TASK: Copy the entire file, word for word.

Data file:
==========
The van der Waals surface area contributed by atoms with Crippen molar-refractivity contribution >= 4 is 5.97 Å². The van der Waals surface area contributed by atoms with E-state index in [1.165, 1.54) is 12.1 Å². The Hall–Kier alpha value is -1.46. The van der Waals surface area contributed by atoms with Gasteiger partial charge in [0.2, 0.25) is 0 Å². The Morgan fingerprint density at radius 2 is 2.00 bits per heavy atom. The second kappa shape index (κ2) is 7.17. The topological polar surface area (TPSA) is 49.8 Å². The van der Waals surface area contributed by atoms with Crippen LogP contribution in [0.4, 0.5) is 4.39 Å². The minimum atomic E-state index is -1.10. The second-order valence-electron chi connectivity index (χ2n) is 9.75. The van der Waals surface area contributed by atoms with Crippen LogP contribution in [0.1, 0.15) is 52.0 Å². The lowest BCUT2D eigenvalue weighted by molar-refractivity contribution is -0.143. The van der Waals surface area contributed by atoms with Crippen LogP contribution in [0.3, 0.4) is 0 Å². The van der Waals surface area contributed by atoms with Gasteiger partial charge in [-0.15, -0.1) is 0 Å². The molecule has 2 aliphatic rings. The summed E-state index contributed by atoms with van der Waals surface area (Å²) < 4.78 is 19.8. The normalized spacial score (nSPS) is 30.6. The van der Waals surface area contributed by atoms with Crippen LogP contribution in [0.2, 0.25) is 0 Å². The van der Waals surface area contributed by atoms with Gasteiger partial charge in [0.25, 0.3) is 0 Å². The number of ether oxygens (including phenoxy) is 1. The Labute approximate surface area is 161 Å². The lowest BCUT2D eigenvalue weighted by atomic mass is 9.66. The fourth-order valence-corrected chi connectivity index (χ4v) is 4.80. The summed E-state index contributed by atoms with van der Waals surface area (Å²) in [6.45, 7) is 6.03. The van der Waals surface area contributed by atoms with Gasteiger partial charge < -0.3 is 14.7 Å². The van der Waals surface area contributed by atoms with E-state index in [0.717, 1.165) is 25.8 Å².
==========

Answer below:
The van der Waals surface area contributed by atoms with Crippen molar-refractivity contribution >= 4 is 5.97 Å². The van der Waals surface area contributed by atoms with E-state index in [1.165, 1.54) is 12.1 Å². The Hall–Kier alpha value is -1.46. The van der Waals surface area contributed by atoms with Gasteiger partial charge in [0.2, 0.25) is 0 Å². The Morgan fingerprint density at radius 2 is 2.00 bits per heavy atom. The second kappa shape index (κ2) is 7.17. The topological polar surface area (TPSA) is 49.8 Å². The van der Waals surface area contributed by atoms with Crippen LogP contribution in [0.4, 0.5) is 4.39 Å². The minimum atomic E-state index is -1.10. The second-order valence-electron chi connectivity index (χ2n) is 9.75. The van der Waals surface area contributed by atoms with Crippen LogP contribution in [0.1, 0.15) is 52.0 Å². The lowest BCUT2D eigenvalue weighted by molar-refractivity contribution is -0.143. The van der Waals surface area contributed by atoms with Crippen LogP contribution in [0.3, 0.4) is 0 Å². The van der Waals surface area contributed by atoms with Gasteiger partial charge in [-0.15, -0.1) is 0 Å². The molecule has 2 aliphatic rings. The summed E-state index contributed by atoms with van der Waals surface area (Å²) < 4.78 is 19.8. The normalized spacial score (nSPS) is 30.6. The van der Waals surface area contributed by atoms with Crippen LogP contribution in [0.2, 0.25) is 0 Å². The van der Waals surface area contributed by atoms with Gasteiger partial charge in [0.25, 0.3) is 0 Å². The number of ether oxygens (including phenoxy) is 1. The Labute approximate surface area is 161 Å². The lowest BCUT2D eigenvalue weighted by atomic mass is 9.66. The fourth-order valence-corrected chi connectivity index (χ4v) is 4.80. The summed E-state index contributed by atoms with van der Waals surface area (Å²) in [6.45, 7) is 6.03. The van der Waals surface area contributed by atoms with Gasteiger partial charge < -0.3 is 14.7 Å². The van der Waals surface area contributed by atoms with E-state index in [0.717, 1.165) is 25.8 Å².